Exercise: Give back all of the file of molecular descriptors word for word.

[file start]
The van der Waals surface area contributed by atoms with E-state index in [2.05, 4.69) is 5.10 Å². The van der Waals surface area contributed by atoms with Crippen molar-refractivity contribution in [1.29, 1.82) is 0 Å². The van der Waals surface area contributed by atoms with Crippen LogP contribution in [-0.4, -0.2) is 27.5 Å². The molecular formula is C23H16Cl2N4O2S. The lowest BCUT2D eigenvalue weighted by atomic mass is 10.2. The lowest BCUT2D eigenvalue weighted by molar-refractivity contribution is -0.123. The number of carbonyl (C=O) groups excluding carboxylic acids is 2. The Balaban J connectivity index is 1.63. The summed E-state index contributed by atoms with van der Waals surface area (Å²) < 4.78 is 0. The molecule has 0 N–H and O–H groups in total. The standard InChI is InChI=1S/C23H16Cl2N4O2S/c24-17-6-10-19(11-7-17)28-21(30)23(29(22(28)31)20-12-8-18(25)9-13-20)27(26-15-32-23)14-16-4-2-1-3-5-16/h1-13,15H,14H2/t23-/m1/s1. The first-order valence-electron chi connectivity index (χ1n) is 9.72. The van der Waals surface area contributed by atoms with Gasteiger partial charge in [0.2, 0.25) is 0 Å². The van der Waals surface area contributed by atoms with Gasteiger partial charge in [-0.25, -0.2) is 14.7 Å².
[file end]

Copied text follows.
The van der Waals surface area contributed by atoms with E-state index in [2.05, 4.69) is 5.10 Å². The van der Waals surface area contributed by atoms with Crippen molar-refractivity contribution in [1.29, 1.82) is 0 Å². The van der Waals surface area contributed by atoms with Crippen LogP contribution in [-0.4, -0.2) is 27.5 Å². The molecular formula is C23H16Cl2N4O2S. The lowest BCUT2D eigenvalue weighted by atomic mass is 10.2. The lowest BCUT2D eigenvalue weighted by molar-refractivity contribution is -0.123. The number of carbonyl (C=O) groups excluding carboxylic acids is 2. The Balaban J connectivity index is 1.63. The summed E-state index contributed by atoms with van der Waals surface area (Å²) < 4.78 is 0. The molecule has 0 N–H and O–H groups in total. The standard InChI is InChI=1S/C23H16Cl2N4O2S/c24-17-6-10-19(11-7-17)28-21(30)23(29(22(28)31)20-12-8-18(25)9-13-20)27(26-15-32-23)14-16-4-2-1-3-5-16/h1-13,15H,14H2/t23-/m1/s1. The first-order valence-electron chi connectivity index (χ1n) is 9.72. The van der Waals surface area contributed by atoms with Gasteiger partial charge in [0.2, 0.25) is 0 Å². The van der Waals surface area contributed by atoms with Gasteiger partial charge in [-0.25, -0.2) is 14.7 Å².